In a session with city council
Tuesday morning, Mayor Frank Jackson said that too many community groups want a seat at the table in consent decree negotiations with the US Department of Justice.
"Everyone wants to be the one [to make decisions]," Jackson said.
He said that he and the DOJ are still working toward identifying key community organizations to participate, after which time people should have a better handle on who will be involved.
He also said that he's eager to read councilman Matt Zone's report on the "Listening Tours" he hosted to get feedback from concerned citizens in the wake of the deaths of Tamir Rice, Tanisha Anderson, and the DOJ report.
But Jackson need not twiddle his thumbs until Zone completes that report.
The DOJ has been updating its website
— more than the City of Cleveland has seen fit to do — with recommendations from local organizations and individual citizens. (Perhaps to nudge Cleveland in the right direction, the DOJ has also provided links to previous consent decrees in Albuquerque
, New Orleans
, and Seattle
Councilman Brian Cummins has repeatedly stressed in meetings that other cities have gone through the Consent Decree process before, and that we can and should follow their lead. For the record, when you search "Consent Decree" on the City's Website, no results are found
Though Jackson said he won't cave to the demands of territorial community groups, some of whom have recently started exploring his recall
, it's not like these groups are proposing wildly divergent solutions to the city's systemic law enforcement problems.
Though some prioritize pet issues — The Collaborative for a Safe, Fair and Just Cleveland thinks
that much energy should be devoted to civilian oversight, for example. Cleveland's Hispanic Alliance wants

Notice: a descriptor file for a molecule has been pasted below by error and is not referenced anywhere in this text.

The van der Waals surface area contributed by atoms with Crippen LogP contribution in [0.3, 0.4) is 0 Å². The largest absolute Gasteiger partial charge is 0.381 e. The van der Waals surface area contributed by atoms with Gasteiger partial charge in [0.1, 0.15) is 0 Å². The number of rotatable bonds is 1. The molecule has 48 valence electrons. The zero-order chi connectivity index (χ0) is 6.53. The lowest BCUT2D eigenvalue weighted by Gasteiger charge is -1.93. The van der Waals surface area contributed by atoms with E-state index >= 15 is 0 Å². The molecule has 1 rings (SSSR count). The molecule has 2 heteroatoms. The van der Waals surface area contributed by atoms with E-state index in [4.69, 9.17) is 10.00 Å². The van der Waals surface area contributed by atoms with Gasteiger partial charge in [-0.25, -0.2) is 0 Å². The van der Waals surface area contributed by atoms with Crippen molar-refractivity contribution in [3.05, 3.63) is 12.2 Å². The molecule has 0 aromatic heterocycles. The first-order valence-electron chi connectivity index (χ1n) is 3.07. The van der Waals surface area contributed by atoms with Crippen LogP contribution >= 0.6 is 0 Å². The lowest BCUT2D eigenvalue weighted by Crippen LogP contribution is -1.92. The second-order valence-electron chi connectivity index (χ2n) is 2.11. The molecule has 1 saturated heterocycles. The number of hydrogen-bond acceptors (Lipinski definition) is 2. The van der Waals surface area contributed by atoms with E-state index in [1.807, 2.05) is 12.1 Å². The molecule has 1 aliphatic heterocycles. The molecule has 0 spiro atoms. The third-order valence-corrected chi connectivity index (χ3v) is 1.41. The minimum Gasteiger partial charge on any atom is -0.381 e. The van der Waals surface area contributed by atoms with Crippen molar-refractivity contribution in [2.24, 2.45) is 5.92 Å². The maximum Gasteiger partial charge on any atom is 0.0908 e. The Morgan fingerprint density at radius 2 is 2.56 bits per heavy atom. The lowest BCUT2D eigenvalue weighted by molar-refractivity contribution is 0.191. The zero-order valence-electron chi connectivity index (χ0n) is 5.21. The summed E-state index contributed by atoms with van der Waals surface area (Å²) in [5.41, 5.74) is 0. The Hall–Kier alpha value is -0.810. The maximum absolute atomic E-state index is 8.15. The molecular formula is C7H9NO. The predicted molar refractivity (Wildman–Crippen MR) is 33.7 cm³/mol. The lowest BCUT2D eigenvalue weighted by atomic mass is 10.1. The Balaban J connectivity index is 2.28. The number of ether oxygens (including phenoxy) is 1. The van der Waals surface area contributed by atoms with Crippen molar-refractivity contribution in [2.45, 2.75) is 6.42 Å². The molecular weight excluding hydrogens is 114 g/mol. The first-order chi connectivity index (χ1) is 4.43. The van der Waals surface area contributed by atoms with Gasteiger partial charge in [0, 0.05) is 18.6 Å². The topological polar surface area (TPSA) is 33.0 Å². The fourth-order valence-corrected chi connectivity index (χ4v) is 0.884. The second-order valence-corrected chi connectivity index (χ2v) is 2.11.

special sensitivity for Latino issues and Spanish-language speakers. The Anti-Defamation League wants
a more effective response to hate crimes.
But these are similar themes.
It's not like the city's kindergartners are proposing Discovery Zones in each police district; nor are the region's transit advocates demanding dedicated bike lanes for police bike chases. Everyone wants roughly the same thing: more transparency, more accountability, more training, less biased, less violent policing.
Reading the 16 recommendation lists currently available and tracking recurring themes would be relatively straightforward. The Listening Tours' will yield similar recommendations.
Meantime, the city tells us that negotiations are "continuing," with little elaboration, and Jackson continues his crusade to invalidate complaints against law enforcement by abstracting the problems: It's not us, man, it's the system.
It's the universe.
On the media front, the PD's
Brent Larkin penned a column this morning calling a potential recall effort "vacuous," that it was the work of "small-minded people" and would certainly cause more harm than good for Cleveland's reputation (not mentioning the damage Cleveland's reputation has already sustained over the past four months). Though I tend to agree with Larkin in principle — if not in tone — one point resonated clearly: the most significant effort right now needs to be preparing a campaign to defeat Jackson in 2017.